UK research councils are committed to excellent research which impacts on our economic and social wellbeing. The research councils require all funding applications to be supported by a clear and detailed Pathways to Impact statement, which explains how all the activities of the reseach cycle will increase the likelihood of the intended impact. The impact summary and Pathways to Impact statement in research applications give you the opportunity to show how your research may make a difference, and what you plan to do to help achieve this. Impact generating activities do not start after the research is conducted – on the contrary – researchers are encouraged to engage with potential users of their research from the earliest stages - when designing the research and developing the application, through to disseminating the results and communicating the importance of the evidence.
What is impact?
The research councils define impact as follows:
The demonstrable contribution that excellent research makes to academic advances, across and within disciplines, including significant advances in understanding, methods, theory and application.
When applying for Research Council funding via Je-S, pathways towards academic impact are expected to be outlined in the Academic Beneficiaries and appropriate Case for Support sections. An exception to this is where academic impact forms part of the critical pathway to economic and societal impact.
Economic and societal impacts
The demonstrable contribution that excellent research makes to society and the economy. Economic and societal impacts embrace all the extremely diverse ways in which research-related knowledge and skills benefit individuals, organisations and nations by:
- fostering global economic performance, and specifically the economic competitiveness of the United Kingdom,
- increasing the effectiveness of public services and policy,
- enhancing quality of life, health and creative output.
The role of public engagement
UK research councils are clear on the value of public engagement and the role that it can play as a pathway to impact. Guidance from RCUK states:
"Public engagement may be included as one element of your Pathway to Impact. Engaging the public with your research can improve the quality of research and its impact, raise your profile, and develop your skills. It also enables members of the public to act as informed citizens and can inspire the next generation of researchers."
Guidelines and approach
The application requires you to reflect on impact in two sections, an Impact Summary, and a two page attachment called Pathways to Impact. The Impact Summary is aimed at the public domain and should provide a short description of who you think may be interested in the research and how they will benefit. In the Pathways to Impact statement you outline what you will do to make beneficiaries aware of the research so that impact can be achieved. Research Councils have helpful guidance on the types of impact they recognize and how to structure your Impact statement. They also provide a number of Pathways to Impact case studies which provide guidance, top tips and best practice for helping researchers to realise the impact of their research.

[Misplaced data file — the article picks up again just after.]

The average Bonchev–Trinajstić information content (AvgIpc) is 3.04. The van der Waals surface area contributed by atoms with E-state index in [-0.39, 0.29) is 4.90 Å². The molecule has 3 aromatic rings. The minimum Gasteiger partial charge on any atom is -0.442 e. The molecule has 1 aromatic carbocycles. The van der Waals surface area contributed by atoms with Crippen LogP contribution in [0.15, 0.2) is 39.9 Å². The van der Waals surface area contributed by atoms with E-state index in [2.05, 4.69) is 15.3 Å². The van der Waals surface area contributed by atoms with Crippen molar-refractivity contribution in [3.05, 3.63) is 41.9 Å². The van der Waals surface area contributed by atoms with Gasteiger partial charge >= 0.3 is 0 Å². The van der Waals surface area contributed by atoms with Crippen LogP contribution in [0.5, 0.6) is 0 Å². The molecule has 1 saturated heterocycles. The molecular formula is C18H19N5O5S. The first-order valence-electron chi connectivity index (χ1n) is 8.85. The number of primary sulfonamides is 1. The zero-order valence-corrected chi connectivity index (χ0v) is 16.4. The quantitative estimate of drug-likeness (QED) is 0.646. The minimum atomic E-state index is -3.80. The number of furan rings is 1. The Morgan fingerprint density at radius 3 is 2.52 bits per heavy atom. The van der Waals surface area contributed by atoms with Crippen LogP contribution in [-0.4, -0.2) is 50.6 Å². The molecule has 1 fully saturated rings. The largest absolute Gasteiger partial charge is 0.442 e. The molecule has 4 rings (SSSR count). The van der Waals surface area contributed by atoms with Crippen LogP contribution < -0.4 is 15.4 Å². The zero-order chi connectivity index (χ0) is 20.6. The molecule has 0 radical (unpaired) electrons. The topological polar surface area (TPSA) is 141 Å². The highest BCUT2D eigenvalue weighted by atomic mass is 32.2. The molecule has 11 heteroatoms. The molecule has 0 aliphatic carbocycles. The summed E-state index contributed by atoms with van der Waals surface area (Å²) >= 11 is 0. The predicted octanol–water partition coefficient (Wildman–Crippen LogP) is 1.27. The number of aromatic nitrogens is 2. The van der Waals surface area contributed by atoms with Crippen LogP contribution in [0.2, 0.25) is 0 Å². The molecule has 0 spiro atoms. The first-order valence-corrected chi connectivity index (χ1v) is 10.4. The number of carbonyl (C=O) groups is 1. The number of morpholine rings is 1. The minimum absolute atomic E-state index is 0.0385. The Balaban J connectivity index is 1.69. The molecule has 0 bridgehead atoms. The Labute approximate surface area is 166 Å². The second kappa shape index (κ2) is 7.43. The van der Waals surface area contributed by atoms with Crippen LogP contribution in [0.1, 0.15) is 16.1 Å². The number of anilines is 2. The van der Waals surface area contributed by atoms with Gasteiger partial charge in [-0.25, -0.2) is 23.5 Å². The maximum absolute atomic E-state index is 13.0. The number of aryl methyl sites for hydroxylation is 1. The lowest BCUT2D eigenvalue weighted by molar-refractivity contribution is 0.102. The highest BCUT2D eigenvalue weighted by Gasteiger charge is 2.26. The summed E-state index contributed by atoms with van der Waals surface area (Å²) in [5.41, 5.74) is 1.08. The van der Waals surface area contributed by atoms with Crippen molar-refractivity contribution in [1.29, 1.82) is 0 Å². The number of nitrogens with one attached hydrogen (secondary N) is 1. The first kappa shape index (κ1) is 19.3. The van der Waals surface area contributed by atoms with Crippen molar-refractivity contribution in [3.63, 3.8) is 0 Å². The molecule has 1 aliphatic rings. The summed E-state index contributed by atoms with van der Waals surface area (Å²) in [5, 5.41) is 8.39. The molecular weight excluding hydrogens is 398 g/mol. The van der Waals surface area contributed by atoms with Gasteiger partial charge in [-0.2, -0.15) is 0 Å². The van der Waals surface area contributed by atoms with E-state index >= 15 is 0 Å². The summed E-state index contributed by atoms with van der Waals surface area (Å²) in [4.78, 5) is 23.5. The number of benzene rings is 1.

Instead of repeating this guidance, we focus here on questions to think about when including Public Engagement as a pathway to impact.
Who is your target audience?
Be specific as you can here. Instead of saying “the general public” try to break down your audience into particular interest groups or segments of society to which this research is relevant or likely to appeal. Rather than “policy makers and practitioners” indicate in which policy or practice areas your research will be relevant and show that you know who (which organisations and institutions) are involved in and influence that area. Find out more about understanding audiences.
How will they benefit?
How will your research contribute to economic or social development, increase understanding and engagement with culture and science, or improve quality of life? Grand questions, but you need to show how your work has the potential to make a difference, albeit on a small scale. What new insights will your beneficiaries gain and how can they put the outcome of the research into use? What current or emerging debates does your research contribute to?
How to engage and when?
Depending on who your target audience is, it may be useful to identify intermediary organisations to work with to link with a wider audience. This can be a museum or gallery if you want to engage with members of the public, local authorities if you want to access several schools, professional associations if you want to access practitioners, governmental bodies or NGOs if you want to feed into policy and/or engage in public debates. It is useful to identify specific organisations or groups at the early stages, as you develop the application as they are likely to have good tips on how to engage with their particular audience. They may also to help ensure you address questions of relevance to the sector.